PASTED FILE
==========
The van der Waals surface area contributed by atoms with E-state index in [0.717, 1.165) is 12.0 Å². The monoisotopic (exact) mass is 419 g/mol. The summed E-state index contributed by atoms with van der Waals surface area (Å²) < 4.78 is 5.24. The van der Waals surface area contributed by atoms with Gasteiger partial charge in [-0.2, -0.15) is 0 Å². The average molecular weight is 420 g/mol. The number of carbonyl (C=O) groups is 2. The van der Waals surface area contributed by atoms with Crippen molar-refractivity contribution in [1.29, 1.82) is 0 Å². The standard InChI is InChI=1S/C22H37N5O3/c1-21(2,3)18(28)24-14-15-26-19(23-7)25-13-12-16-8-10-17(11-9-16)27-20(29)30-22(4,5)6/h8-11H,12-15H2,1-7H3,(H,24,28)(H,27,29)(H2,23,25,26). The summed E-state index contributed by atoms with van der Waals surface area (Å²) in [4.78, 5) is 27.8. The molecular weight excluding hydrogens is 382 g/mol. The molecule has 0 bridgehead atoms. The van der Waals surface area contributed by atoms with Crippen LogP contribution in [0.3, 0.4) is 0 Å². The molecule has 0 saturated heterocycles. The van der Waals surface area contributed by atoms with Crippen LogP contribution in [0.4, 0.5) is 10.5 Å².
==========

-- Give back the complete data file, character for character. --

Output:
The van der Waals surface area contributed by atoms with E-state index in [0.717, 1.165) is 12.0 Å². The monoisotopic (exact) mass is 419 g/mol. The summed E-state index contributed by atoms with van der Waals surface area (Å²) < 4.78 is 5.24. The van der Waals surface area contributed by atoms with Gasteiger partial charge in [-0.2, -0.15) is 0 Å². The average molecular weight is 420 g/mol. The number of carbonyl (C=O) groups is 2. The van der Waals surface area contributed by atoms with Crippen molar-refractivity contribution in [1.29, 1.82) is 0 Å². The standard InChI is InChI=1S/C22H37N5O3/c1-21(2,3)18(28)24-14-15-26-19(23-7)25-13-12-16-8-10-17(11-9-16)27-20(29)30-22(4,5)6/h8-11H,12-15H2,1-7H3,(H,24,28)(H,27,29)(H2,23,25,26). The summed E-state index contributed by atoms with van der Waals surface area (Å²) in [4.78, 5) is 27.8. The molecular weight excluding hydrogens is 382 g/mol. The molecule has 0 bridgehead atoms. The van der Waals surface area contributed by atoms with Crippen LogP contribution in [0.3, 0.4) is 0 Å². The molecule has 0 saturated heterocycles. The van der Waals surface area contributed by atoms with Crippen LogP contribution in [0.4, 0.5) is 10.5 Å².